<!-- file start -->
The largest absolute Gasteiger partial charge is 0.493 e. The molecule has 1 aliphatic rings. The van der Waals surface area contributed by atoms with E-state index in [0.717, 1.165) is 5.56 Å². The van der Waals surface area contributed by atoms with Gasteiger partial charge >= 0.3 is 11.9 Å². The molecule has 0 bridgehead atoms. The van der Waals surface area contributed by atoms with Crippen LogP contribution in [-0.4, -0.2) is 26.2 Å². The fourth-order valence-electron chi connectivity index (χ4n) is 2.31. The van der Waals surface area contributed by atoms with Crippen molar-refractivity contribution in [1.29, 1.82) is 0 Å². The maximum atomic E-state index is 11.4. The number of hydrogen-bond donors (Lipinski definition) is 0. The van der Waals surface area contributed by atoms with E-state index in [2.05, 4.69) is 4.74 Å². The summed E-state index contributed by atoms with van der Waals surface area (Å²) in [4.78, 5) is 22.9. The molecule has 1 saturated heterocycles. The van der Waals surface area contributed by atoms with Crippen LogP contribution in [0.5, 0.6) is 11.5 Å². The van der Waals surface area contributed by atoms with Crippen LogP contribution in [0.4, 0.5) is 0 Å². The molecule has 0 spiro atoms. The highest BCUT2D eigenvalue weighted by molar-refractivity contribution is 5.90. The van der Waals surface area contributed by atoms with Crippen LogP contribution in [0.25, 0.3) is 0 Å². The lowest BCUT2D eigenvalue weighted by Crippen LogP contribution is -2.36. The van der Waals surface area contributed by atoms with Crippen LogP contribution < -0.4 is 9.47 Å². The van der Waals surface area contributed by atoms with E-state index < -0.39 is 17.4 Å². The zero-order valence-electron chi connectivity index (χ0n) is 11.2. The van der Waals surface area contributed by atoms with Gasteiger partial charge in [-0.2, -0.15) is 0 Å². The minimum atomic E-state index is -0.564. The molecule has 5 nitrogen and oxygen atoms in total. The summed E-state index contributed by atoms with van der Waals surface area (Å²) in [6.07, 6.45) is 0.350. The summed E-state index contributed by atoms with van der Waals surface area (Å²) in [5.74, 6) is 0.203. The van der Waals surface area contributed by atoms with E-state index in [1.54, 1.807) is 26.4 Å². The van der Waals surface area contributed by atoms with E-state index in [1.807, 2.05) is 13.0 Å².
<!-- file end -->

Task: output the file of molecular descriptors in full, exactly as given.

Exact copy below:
The largest absolute Gasteiger partial charge is 0.493 e. The molecule has 1 aliphatic rings. The van der Waals surface area contributed by atoms with E-state index in [0.717, 1.165) is 5.56 Å². The van der Waals surface area contributed by atoms with Gasteiger partial charge >= 0.3 is 11.9 Å². The molecule has 0 bridgehead atoms. The van der Waals surface area contributed by atoms with Crippen LogP contribution in [-0.4, -0.2) is 26.2 Å². The fourth-order valence-electron chi connectivity index (χ4n) is 2.31. The van der Waals surface area contributed by atoms with Crippen molar-refractivity contribution in [1.29, 1.82) is 0 Å². The maximum atomic E-state index is 11.4. The number of hydrogen-bond donors (Lipinski definition) is 0. The van der Waals surface area contributed by atoms with E-state index in [2.05, 4.69) is 4.74 Å². The summed E-state index contributed by atoms with van der Waals surface area (Å²) in [4.78, 5) is 22.9. The molecule has 1 saturated heterocycles. The van der Waals surface area contributed by atoms with Crippen LogP contribution in [0.5, 0.6) is 11.5 Å². The van der Waals surface area contributed by atoms with Crippen LogP contribution in [0.4, 0.5) is 0 Å². The molecule has 0 spiro atoms. The highest BCUT2D eigenvalue weighted by molar-refractivity contribution is 5.90. The van der Waals surface area contributed by atoms with Crippen LogP contribution in [0.25, 0.3) is 0 Å². The lowest BCUT2D eigenvalue weighted by Crippen LogP contribution is -2.36. The van der Waals surface area contributed by atoms with Crippen LogP contribution < -0.4 is 9.47 Å². The van der Waals surface area contributed by atoms with E-state index < -0.39 is 17.4 Å². The zero-order valence-electron chi connectivity index (χ0n) is 11.2. The van der Waals surface area contributed by atoms with Gasteiger partial charge in [-0.2, -0.15) is 0 Å². The minimum atomic E-state index is -0.564. The molecule has 5 nitrogen and oxygen atoms in total. The summed E-state index contributed by atoms with van der Waals surface area (Å²) in [6.07, 6.45) is 0.350. The summed E-state index contributed by atoms with van der Waals surface area (Å²) in [5.74, 6) is 0.203. The van der Waals surface area contributed by atoms with E-state index in [1.54, 1.807) is 26.4 Å². The van der Waals surface area contributed by atoms with E-state index in [1.807, 2.05) is 13.0 Å².